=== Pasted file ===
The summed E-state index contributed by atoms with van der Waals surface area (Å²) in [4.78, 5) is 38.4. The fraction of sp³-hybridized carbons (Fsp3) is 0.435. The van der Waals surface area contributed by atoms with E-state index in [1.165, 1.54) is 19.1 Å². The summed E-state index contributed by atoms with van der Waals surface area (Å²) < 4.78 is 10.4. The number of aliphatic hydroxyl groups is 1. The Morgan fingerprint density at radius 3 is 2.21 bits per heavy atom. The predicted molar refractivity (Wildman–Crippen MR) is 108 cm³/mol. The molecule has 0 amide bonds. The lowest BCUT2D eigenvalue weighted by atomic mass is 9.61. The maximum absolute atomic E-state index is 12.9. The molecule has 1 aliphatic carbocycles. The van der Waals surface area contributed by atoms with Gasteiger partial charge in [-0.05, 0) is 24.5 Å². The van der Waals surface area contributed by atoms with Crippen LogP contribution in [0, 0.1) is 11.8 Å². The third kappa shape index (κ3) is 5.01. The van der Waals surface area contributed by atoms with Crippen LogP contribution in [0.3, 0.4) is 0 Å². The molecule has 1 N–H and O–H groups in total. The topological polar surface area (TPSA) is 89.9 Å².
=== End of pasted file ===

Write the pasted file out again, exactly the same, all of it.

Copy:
The summed E-state index contributed by atoms with van der Waals surface area (Å²) in [4.78, 5) is 38.4. The fraction of sp³-hybridized carbons (Fsp3) is 0.435. The van der Waals surface area contributed by atoms with E-state index in [1.165, 1.54) is 19.1 Å². The summed E-state index contributed by atoms with van der Waals surface area (Å²) < 4.78 is 10.4. The number of aliphatic hydroxyl groups is 1. The Morgan fingerprint density at radius 3 is 2.21 bits per heavy atom. The predicted molar refractivity (Wildman–Crippen MR) is 108 cm³/mol. The molecule has 0 amide bonds. The lowest BCUT2D eigenvalue weighted by atomic mass is 9.61. The maximum absolute atomic E-state index is 12.9. The molecule has 1 aliphatic carbocycles. The van der Waals surface area contributed by atoms with Gasteiger partial charge in [-0.05, 0) is 24.5 Å². The van der Waals surface area contributed by atoms with Crippen LogP contribution in [0, 0.1) is 11.8 Å². The third kappa shape index (κ3) is 5.01. The van der Waals surface area contributed by atoms with Crippen LogP contribution in [0.3, 0.4) is 0 Å². The molecule has 1 N–H and O–H groups in total. The topological polar surface area (TPSA) is 89.9 Å².